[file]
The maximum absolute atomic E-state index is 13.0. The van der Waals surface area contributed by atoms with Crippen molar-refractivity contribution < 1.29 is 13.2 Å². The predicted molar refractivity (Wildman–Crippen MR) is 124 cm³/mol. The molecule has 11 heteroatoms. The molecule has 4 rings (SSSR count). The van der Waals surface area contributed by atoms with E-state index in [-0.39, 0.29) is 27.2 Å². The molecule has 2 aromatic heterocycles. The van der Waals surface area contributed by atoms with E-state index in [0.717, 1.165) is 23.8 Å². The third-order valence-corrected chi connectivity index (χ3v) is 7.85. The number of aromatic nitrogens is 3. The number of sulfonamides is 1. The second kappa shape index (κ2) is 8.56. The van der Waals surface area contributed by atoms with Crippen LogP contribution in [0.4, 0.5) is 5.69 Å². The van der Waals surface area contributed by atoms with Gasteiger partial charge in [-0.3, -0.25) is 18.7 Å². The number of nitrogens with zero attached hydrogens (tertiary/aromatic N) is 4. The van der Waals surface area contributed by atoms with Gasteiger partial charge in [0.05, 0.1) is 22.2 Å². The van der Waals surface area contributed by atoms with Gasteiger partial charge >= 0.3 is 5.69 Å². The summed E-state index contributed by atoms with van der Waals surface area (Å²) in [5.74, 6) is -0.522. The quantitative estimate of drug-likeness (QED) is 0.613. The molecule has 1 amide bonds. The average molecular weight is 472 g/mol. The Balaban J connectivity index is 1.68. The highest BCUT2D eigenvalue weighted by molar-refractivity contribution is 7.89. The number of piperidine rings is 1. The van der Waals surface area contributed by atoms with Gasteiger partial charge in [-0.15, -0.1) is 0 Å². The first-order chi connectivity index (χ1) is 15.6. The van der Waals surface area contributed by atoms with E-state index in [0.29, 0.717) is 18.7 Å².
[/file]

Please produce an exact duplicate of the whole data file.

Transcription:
The maximum absolute atomic E-state index is 13.0. The van der Waals surface area contributed by atoms with Crippen molar-refractivity contribution < 1.29 is 13.2 Å². The predicted molar refractivity (Wildman–Crippen MR) is 124 cm³/mol. The molecule has 11 heteroatoms. The molecule has 4 rings (SSSR count). The van der Waals surface area contributed by atoms with E-state index in [-0.39, 0.29) is 27.2 Å². The molecule has 2 aromatic heterocycles. The van der Waals surface area contributed by atoms with E-state index in [0.717, 1.165) is 23.8 Å². The third-order valence-corrected chi connectivity index (χ3v) is 7.85. The number of aromatic nitrogens is 3. The number of sulfonamides is 1. The second kappa shape index (κ2) is 8.56. The van der Waals surface area contributed by atoms with Crippen LogP contribution in [0.4, 0.5) is 5.69 Å². The van der Waals surface area contributed by atoms with Gasteiger partial charge in [-0.3, -0.25) is 18.7 Å². The number of nitrogens with zero attached hydrogens (tertiary/aromatic N) is 4. The van der Waals surface area contributed by atoms with Gasteiger partial charge in [0.05, 0.1) is 22.2 Å². The van der Waals surface area contributed by atoms with Gasteiger partial charge >= 0.3 is 5.69 Å². The summed E-state index contributed by atoms with van der Waals surface area (Å²) in [5.74, 6) is -0.522. The quantitative estimate of drug-likeness (QED) is 0.613. The molecule has 1 amide bonds. The average molecular weight is 472 g/mol. The Balaban J connectivity index is 1.68. The highest BCUT2D eigenvalue weighted by molar-refractivity contribution is 7.89. The number of piperidine rings is 1. The van der Waals surface area contributed by atoms with Gasteiger partial charge in [-0.15, -0.1) is 0 Å². The first-order chi connectivity index (χ1) is 15.6. The van der Waals surface area contributed by atoms with E-state index in [0.29, 0.717) is 18.7 Å².